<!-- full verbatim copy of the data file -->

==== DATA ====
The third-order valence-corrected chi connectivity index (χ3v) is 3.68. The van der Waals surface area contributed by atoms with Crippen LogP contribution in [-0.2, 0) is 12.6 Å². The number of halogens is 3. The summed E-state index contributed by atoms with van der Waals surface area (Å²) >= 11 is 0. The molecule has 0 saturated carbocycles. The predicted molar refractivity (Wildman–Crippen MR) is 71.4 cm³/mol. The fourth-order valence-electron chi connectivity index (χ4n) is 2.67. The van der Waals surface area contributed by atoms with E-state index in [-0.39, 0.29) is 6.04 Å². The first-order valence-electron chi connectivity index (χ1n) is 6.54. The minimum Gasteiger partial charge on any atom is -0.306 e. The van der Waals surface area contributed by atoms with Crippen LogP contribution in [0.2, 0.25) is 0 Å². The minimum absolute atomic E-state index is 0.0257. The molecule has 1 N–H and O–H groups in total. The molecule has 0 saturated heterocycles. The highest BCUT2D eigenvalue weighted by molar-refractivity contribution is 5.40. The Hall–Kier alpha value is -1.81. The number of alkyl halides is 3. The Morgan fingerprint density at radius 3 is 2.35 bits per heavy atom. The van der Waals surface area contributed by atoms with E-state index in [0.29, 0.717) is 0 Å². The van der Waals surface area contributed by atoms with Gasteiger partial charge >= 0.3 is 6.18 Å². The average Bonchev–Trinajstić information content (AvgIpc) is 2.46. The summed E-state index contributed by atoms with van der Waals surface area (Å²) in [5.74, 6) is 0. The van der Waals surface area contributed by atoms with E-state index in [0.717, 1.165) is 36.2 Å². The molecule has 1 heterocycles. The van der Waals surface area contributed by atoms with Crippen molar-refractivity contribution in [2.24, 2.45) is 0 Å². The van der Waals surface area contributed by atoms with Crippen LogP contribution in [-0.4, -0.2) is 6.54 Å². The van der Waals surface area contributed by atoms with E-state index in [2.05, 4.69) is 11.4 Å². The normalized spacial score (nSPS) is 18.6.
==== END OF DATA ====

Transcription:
The third-order valence-corrected chi connectivity index (χ3v) is 3.68. The van der Waals surface area contributed by atoms with Crippen LogP contribution in [-0.2, 0) is 12.6 Å². The number of halogens is 3. The summed E-state index contributed by atoms with van der Waals surface area (Å²) >= 11 is 0. The molecule has 0 saturated carbocycles. The predicted molar refractivity (Wildman–Crippen MR) is 71.4 cm³/mol. The fourth-order valence-electron chi connectivity index (χ4n) is 2.67. The van der Waals surface area contributed by atoms with E-state index in [-0.39, 0.29) is 6.04 Å². The first-order valence-electron chi connectivity index (χ1n) is 6.54. The minimum Gasteiger partial charge on any atom is -0.306 e. The van der Waals surface area contributed by atoms with Crippen LogP contribution in [0.2, 0.25) is 0 Å². The minimum absolute atomic E-state index is 0.0257. The molecule has 1 N–H and O–H groups in total. The molecule has 0 saturated heterocycles. The highest BCUT2D eigenvalue weighted by molar-refractivity contribution is 5.40. The Hall–Kier alpha value is -1.81. The number of alkyl halides is 3. The Morgan fingerprint density at radius 3 is 2.35 bits per heavy atom. The van der Waals surface area contributed by atoms with E-state index in [0.29, 0.717) is 0 Å². The van der Waals surface area contributed by atoms with Gasteiger partial charge >= 0.3 is 6.18 Å². The average Bonchev–Trinajstić information content (AvgIpc) is 2.46. The summed E-state index contributed by atoms with van der Waals surface area (Å²) in [5.74, 6) is 0. The van der Waals surface area contributed by atoms with E-state index in [0.717, 1.165) is 36.2 Å². The molecule has 1 heterocycles. The van der Waals surface area contributed by atoms with Crippen molar-refractivity contribution in [2.24, 2.45) is 0 Å². The van der Waals surface area contributed by atoms with Crippen LogP contribution in [-0.4, -0.2) is 6.54 Å². The van der Waals surface area contributed by atoms with E-state index in [2.05, 4.69) is 11.4 Å². The normalized spacial score (nSPS) is 18.6.